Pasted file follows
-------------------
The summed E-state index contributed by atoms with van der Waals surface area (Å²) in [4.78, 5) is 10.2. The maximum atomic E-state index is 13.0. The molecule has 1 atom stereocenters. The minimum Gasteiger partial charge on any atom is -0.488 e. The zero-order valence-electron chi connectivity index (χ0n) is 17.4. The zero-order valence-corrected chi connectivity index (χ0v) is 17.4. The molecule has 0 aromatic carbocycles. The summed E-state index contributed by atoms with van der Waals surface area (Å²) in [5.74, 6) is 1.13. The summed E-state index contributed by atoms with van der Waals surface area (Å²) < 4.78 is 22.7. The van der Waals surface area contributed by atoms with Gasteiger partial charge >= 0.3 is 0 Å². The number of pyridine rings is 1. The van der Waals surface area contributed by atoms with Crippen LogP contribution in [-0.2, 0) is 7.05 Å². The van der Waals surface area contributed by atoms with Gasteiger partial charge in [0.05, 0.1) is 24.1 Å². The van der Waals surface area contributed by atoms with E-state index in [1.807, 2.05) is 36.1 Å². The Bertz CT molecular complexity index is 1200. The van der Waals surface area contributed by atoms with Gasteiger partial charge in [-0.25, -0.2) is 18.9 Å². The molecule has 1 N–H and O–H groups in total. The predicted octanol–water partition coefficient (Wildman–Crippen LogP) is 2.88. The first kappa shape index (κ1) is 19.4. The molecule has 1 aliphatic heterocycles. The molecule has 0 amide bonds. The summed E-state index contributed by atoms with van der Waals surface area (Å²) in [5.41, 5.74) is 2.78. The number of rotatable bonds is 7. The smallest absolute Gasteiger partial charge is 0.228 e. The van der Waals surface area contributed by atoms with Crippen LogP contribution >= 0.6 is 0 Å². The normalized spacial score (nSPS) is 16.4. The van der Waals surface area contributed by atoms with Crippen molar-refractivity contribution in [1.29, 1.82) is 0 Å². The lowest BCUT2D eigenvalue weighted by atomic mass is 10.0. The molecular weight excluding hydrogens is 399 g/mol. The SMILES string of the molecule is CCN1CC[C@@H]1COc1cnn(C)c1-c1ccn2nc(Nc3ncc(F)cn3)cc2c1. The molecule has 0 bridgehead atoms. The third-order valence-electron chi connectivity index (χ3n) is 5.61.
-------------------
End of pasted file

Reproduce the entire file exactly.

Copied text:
The summed E-state index contributed by atoms with van der Waals surface area (Å²) in [4.78, 5) is 10.2. The maximum atomic E-state index is 13.0. The molecule has 1 atom stereocenters. The minimum Gasteiger partial charge on any atom is -0.488 e. The zero-order valence-electron chi connectivity index (χ0n) is 17.4. The zero-order valence-corrected chi connectivity index (χ0v) is 17.4. The molecule has 0 aromatic carbocycles. The summed E-state index contributed by atoms with van der Waals surface area (Å²) in [5.74, 6) is 1.13. The summed E-state index contributed by atoms with van der Waals surface area (Å²) < 4.78 is 22.7. The van der Waals surface area contributed by atoms with Gasteiger partial charge >= 0.3 is 0 Å². The number of pyridine rings is 1. The van der Waals surface area contributed by atoms with Crippen LogP contribution in [-0.2, 0) is 7.05 Å². The van der Waals surface area contributed by atoms with Gasteiger partial charge in [0.05, 0.1) is 24.1 Å². The van der Waals surface area contributed by atoms with E-state index in [1.807, 2.05) is 36.1 Å². The Bertz CT molecular complexity index is 1200. The van der Waals surface area contributed by atoms with Gasteiger partial charge in [-0.25, -0.2) is 18.9 Å². The molecule has 1 N–H and O–H groups in total. The predicted octanol–water partition coefficient (Wildman–Crippen LogP) is 2.88. The first kappa shape index (κ1) is 19.4. The molecule has 1 aliphatic heterocycles. The molecule has 0 amide bonds. The summed E-state index contributed by atoms with van der Waals surface area (Å²) in [5.41, 5.74) is 2.78. The number of rotatable bonds is 7. The smallest absolute Gasteiger partial charge is 0.228 e. The van der Waals surface area contributed by atoms with Crippen LogP contribution >= 0.6 is 0 Å². The normalized spacial score (nSPS) is 16.4. The van der Waals surface area contributed by atoms with Crippen molar-refractivity contribution in [1.29, 1.82) is 0 Å². The lowest BCUT2D eigenvalue weighted by atomic mass is 10.0. The molecular weight excluding hydrogens is 399 g/mol. The SMILES string of the molecule is CCN1CC[C@@H]1COc1cnn(C)c1-c1ccn2nc(Nc3ncc(F)cn3)cc2c1. The molecule has 0 bridgehead atoms. The third-order valence-electron chi connectivity index (χ3n) is 5.61.